A resolution being prepared by the 36-member council of the International Civil Aviation Organisation makes progress on controversial efforts to curb the aviation industry's carbon dioxide emissions, says the US ambassador to the organisation.
"Despite what you may hear or read from various pundits from time to time, I can assure you that the ICAO council is still very confident it will produce a progressive resolution for the coming [assembly's] consideration, covering the complete basket of measures to mitigate international aviation emissions," Duane Woerth, US representative to ICAO, said on 16 May at a luncheon hosted by the International Aviation Club of Washington, DC.
Woerth declined to provide details about the resolution, but says "it will recognise progress on all issues."
But the topic of emissions will account for just a few paragraphs in a roughly 15-page resolution, which will discuss other environmental protection and sustainable development issues, he says.
The council, of which the USA is a member, will present the resolution at ICAO's triennial assembly, which begins 24 September.
Resolutions guide ICAO's development of global aviation standards. The standards are not binding; they must be turned into laws by individual states' legislatures.
Woerth's optimism is based on recent work by ICAO committees, including the Committee on Aviation Environmental Protection, and outcomes from industry meetings like last years' Air Navigation Conference.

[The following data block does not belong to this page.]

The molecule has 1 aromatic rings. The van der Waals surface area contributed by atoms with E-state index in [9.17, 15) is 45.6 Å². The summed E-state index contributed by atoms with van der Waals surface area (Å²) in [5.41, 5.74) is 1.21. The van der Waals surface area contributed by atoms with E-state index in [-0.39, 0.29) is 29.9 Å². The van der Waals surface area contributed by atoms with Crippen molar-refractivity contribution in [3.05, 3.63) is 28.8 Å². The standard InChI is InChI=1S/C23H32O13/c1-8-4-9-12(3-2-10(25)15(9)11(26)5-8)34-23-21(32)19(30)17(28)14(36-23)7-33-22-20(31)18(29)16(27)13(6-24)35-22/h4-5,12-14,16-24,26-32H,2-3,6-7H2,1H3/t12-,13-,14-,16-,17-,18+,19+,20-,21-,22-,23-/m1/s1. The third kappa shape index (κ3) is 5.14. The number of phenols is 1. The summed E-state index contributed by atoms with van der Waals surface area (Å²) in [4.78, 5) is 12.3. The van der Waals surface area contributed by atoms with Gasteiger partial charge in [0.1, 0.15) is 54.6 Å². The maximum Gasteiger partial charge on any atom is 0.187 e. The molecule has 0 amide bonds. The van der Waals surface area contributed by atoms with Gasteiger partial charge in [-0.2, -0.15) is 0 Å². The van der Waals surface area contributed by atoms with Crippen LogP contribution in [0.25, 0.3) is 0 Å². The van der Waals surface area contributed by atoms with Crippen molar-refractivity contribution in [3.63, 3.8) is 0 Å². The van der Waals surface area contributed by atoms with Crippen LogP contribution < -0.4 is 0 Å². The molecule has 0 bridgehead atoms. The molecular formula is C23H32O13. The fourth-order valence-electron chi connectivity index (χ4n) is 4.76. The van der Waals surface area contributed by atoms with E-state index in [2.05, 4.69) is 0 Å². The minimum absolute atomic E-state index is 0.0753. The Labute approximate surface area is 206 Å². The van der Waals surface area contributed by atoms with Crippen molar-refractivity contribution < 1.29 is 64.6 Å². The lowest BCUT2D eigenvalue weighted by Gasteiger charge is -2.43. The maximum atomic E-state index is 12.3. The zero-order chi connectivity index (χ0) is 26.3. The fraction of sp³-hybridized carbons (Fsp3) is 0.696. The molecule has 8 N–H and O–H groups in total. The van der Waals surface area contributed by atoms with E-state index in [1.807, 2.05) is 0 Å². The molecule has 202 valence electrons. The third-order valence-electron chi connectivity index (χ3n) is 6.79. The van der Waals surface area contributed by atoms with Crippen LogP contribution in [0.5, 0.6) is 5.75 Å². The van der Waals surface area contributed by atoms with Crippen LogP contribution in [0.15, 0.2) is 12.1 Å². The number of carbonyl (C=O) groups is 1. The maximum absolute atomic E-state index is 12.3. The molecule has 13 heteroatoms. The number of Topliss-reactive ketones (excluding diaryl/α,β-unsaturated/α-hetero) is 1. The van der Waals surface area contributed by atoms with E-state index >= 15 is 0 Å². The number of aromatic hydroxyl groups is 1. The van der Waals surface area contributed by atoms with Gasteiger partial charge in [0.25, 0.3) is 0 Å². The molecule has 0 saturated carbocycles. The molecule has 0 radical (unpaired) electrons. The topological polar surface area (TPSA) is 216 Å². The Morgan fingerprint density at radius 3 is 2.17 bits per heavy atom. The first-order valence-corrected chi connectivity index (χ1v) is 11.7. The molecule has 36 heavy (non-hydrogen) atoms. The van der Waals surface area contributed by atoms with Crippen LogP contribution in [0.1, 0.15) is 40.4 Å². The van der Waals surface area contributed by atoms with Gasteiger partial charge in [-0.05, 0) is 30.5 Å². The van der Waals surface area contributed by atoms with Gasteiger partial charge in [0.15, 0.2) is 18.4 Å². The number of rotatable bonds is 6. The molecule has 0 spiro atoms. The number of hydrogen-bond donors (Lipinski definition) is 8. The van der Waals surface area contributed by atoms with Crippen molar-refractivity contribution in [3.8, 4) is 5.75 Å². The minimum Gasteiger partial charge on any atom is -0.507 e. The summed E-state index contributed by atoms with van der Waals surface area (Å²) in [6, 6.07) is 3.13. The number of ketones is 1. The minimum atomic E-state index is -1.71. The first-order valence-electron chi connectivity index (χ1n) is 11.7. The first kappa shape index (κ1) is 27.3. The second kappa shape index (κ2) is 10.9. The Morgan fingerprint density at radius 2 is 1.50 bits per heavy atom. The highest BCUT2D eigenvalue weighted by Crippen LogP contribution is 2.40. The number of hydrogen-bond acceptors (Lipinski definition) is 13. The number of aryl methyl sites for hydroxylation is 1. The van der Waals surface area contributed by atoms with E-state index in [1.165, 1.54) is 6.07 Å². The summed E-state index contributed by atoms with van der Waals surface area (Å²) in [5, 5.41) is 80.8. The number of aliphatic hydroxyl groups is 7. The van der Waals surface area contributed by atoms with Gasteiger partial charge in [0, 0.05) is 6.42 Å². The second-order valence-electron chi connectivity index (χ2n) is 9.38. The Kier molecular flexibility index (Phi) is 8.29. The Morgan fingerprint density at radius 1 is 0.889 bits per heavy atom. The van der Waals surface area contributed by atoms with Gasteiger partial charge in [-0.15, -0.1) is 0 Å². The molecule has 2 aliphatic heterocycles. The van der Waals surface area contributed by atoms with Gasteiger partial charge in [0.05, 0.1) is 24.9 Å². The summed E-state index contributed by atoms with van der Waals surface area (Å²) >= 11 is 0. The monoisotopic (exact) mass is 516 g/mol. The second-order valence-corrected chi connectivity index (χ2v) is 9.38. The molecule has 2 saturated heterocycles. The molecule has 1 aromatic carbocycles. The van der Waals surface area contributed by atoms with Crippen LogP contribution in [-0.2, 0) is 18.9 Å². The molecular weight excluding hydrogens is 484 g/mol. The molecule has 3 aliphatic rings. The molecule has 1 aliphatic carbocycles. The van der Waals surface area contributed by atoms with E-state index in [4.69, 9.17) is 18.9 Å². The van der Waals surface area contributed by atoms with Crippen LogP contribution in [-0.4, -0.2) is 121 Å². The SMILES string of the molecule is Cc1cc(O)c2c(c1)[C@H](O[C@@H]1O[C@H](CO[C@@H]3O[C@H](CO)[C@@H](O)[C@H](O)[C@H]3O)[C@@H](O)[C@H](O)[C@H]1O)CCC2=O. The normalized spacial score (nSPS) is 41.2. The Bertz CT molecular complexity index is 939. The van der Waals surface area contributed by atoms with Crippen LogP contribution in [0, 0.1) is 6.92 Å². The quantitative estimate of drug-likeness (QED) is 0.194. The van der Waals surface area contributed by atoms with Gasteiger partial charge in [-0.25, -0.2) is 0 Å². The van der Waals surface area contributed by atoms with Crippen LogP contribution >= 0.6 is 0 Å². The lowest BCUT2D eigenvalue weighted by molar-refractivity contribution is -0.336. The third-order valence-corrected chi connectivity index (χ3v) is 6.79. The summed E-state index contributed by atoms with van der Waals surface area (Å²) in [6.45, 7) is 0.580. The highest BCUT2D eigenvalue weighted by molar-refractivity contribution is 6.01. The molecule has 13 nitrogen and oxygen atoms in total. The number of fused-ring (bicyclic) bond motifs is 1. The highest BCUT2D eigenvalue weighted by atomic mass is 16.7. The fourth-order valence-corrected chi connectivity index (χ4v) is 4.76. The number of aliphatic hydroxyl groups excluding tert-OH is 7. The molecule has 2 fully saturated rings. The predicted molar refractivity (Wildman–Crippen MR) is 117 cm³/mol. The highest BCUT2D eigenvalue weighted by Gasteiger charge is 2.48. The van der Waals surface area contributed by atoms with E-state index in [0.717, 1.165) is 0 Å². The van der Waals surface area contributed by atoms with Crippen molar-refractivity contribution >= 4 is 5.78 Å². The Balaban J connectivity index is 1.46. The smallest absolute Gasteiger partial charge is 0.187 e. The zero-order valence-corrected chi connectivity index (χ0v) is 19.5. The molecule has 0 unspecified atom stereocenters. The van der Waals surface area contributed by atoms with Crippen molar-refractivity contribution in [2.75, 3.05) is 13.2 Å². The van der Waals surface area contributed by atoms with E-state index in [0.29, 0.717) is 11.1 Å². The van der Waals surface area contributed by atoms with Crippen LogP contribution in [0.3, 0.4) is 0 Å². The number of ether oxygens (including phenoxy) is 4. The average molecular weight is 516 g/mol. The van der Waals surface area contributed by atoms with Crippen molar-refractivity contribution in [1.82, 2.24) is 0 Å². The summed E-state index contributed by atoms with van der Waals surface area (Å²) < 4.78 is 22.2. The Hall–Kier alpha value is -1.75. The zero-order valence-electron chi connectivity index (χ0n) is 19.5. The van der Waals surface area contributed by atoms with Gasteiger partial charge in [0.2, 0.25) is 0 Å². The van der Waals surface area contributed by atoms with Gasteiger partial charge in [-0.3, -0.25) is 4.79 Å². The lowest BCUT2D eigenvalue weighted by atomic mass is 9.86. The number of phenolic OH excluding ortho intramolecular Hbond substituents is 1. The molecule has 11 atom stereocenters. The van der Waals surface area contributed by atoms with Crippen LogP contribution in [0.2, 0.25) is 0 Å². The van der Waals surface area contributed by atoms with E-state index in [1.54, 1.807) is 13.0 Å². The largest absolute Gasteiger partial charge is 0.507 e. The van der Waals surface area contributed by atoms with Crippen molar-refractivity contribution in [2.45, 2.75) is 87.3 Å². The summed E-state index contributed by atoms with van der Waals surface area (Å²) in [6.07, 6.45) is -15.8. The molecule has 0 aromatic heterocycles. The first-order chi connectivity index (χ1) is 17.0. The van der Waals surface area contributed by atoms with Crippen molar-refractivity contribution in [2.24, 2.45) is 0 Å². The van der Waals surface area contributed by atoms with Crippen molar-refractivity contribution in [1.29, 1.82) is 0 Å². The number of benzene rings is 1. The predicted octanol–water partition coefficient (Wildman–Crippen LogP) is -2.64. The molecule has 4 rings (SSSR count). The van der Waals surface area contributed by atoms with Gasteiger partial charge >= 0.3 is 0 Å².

That conference resulted in an "agreement in principle" to support a global air navigation plan and the "block upgrade concept," which calls for periodic improvements to the aviation system, says Woerth.
The conferences are a "critical path that is vital to get necessary global buy-in that will enable ICAO to develop global standards and recommendation practices that states need before they can fully-implement next generation-type systems", says Woerth.
At the last assembly, ICAO tasked the council to research so-called "market-based" emission reduction plans, like carbon dioxide credit trading schemes.
Then last November, the council agreed to form a high-level group to investigate related policy issues, a move that led the European Commission to exclude intercontinental flights from the EU Emissions Trading System (ETS), a move that averted a trade war with nations opposed to ETS.
Countries including the USA, India and Russia, and airlines from those countries, have said ETS violates sovereignty of non-EU member states.
Airlines argue that ICAO is the appropriate body to govern global emissions standards.